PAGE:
Join Shaun Bryant for an in-depth discussion in this video Creating isometric drawings, part of Cert Prep: AutoCAD Certified Professional (2015).
- One of the neat tools available to you in AutoCAD when you're drawing with accuracy is the ability to draw isometrically. Now, an isometric view in any AutoCAD drawing is, in essence, a representation of something in 3D, but drafted up in a 2D design environment. So, how does that work? Well, let's do a little bit of housekeeping first. You can see that I've got the Drawing with Accuracy_ISOMETRIC_Complete drawing open. That's so that you've got a completed version in your Exercise Files.
If you want to follow along with the video, open up with Drawing with Accuracy_ISOMETRIC.dwg file. Now, I'm just going to check the Layers as well. So, in the Home tab on the ribbon, go to the Layers panel. Just make sure that you're using the green Object Layer so that you get all the right colors and line types and so on. Now, in order to set up your isometric drafting environment, we need to set some settings down on the status bar. So, I'm going to come down here to Snap and Grid and go to Snap Settings, and I'm going to set it to Isometric snap, like so.
That means that whenever we snap to anything, it's snapping isometrically, so I'll OK that first. As soon as that happens, you'll notice the crosshair changes, because what's happened is, it's switched on our ISODRAFT setting here. That is now on. And I've got different tools to allow me to draft isometrically: Isoplane Left, Isoplane Top, Isoplane Right. And these allow me just to draft in different directions. So, what I've got the ability to do now is, if I do an Isoplane Top setting, and I now go to the Line command in the Draw panel, what this will allow me to do is, if I click here, and just drag this up.
Can you see how I'm at 26, 18, 16, but I can lock at 30 degrees if I switch this on, the Snap Mode on, like so. but also don't forget to use your polar tracking, here. So, if I switch that on and set that to 30, 60, 90, like so, I've now got the ability just to lock that at 30 degrees. So, use your polar tracking. It's always useful. Now, I'm going to type in 10 there, like so. So, that's that particular line. Now, what I can do is I can come downwards as well. So, if I come down that way and now type in, say, four, like that, and then come this way, can you see I'm drafting isometrically? That's beginning to form a rectangular side of an object.
Can you see that? So, what I can do now is, if I hover there, and then come down, can you see it locks? And that's the whole idea of using the object snap tracking when I'm drawing isometrically. So, if I come out this way now, I'm coming out at 150 degrees, which, again, is an increment of the 30 degrees. So, I'll take that, and I'll make that, say, seven, and then I'll come up this way, and, again, hover. And as I come across, can you see there? I can do that, but I can't snap this time.
That's because what I need to do is change the settings here. So, I might do Isoplane Left. What happens when I do Isoplane Left? If I hover there, and bring that this way, does it lock? Sometimes it does, sometimes it doesn't. It depends on whether you're using Left, Right, or Top. But the trick is that you're drawing isometrically every single time. So, if I just hit Escape there now, you can see I'm forming an isometric view of a rectangular solid. So, if I come back here now, I want an Isoplane Left, let's say.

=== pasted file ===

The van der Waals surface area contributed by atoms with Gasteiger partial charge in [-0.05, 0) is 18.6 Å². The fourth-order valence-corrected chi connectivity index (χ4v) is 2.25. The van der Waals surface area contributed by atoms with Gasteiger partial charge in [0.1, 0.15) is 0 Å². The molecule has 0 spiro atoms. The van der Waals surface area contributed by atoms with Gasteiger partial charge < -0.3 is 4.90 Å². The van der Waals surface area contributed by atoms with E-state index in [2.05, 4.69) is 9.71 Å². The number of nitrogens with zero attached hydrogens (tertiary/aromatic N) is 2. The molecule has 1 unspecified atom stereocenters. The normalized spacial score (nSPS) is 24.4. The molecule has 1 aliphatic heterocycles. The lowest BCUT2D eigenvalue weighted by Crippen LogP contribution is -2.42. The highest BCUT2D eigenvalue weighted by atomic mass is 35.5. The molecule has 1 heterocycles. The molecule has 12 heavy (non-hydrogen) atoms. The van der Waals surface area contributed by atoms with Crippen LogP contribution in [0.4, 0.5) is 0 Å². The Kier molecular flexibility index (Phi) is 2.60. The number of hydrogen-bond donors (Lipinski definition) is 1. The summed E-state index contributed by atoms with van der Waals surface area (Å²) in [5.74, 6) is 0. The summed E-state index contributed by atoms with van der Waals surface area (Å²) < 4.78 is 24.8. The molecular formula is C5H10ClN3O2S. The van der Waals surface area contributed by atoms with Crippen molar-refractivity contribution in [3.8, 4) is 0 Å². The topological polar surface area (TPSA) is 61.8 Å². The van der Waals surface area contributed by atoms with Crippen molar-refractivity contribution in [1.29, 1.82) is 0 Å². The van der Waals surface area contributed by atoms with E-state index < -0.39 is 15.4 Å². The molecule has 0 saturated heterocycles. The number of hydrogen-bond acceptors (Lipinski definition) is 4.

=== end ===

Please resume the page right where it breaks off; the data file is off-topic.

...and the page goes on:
So, now I do another line, and I come down this way, and I take that down. That's going to be four, like that. And then I'm going to take that to that endpoint there, like that. Hit Escape or Enter to finish the line command. I'll just bring that down a little bit more. Now, what I want to do is get these lines to intersect, so I need to make sure that I set it to Isoplane Top again. And then what I do is, I do a Line. Click there. And I now hover on this point here to get the object snap tracking.
And as I come out this way, I should get a line. Now, sometimes you don't. It depends on which setting you've got going in your Isoplane settings. But what I can do is I can just draw a line at that angle, like that, and then I'll just hit Escape or right-click and Enter. Draw another line now. Take that this way. I take it across and I get the intersection, you'll notice, with the object snap tracking there. So, what I can do is just right-click and Enter and close out that line command. Select this line here, click on the grip, take the grip to the endpoint snap.
Let's zoom in just to make sure we're going to the right place. Just click there. If I zoom out now and hit Escape just to deselect that line, there's my 3D representation of a rectangular solid in a 2D drafting environment. And that's how you work with the Isoplane settings in AutoCAD. Again, I can't stress enough, practice, practice, practice when you're iso drafting, and you then will be prepared for your AutoCAD Professional Certification Exam.
- Creating and publishing AutoCAD files
- Drawing shapes and lines
- Creating isometric drawings
- Transforming objects
- Creating and using arrays
- Organizing objects and layers
- Reusing content with blocks
- Adding text, dimensions, multileaders, and scales
- Creating layouts
- Setting printing and plotting options
Skill Level Appropriate for all
Q: Is this certification available for AutoCAD for Mac users?
A: AutoCAD certification is on the Windows environment only. Currently Autodesk does not have plans for an AutoCAD for Mac certification.
Q: This course was updated on 02/01/2016. What changed?
A: We added four new videos to the "Certification: What Is It?" chapter. These tutorials cover Certiport, the online certification service that now offers a variety of Autodesk certifications.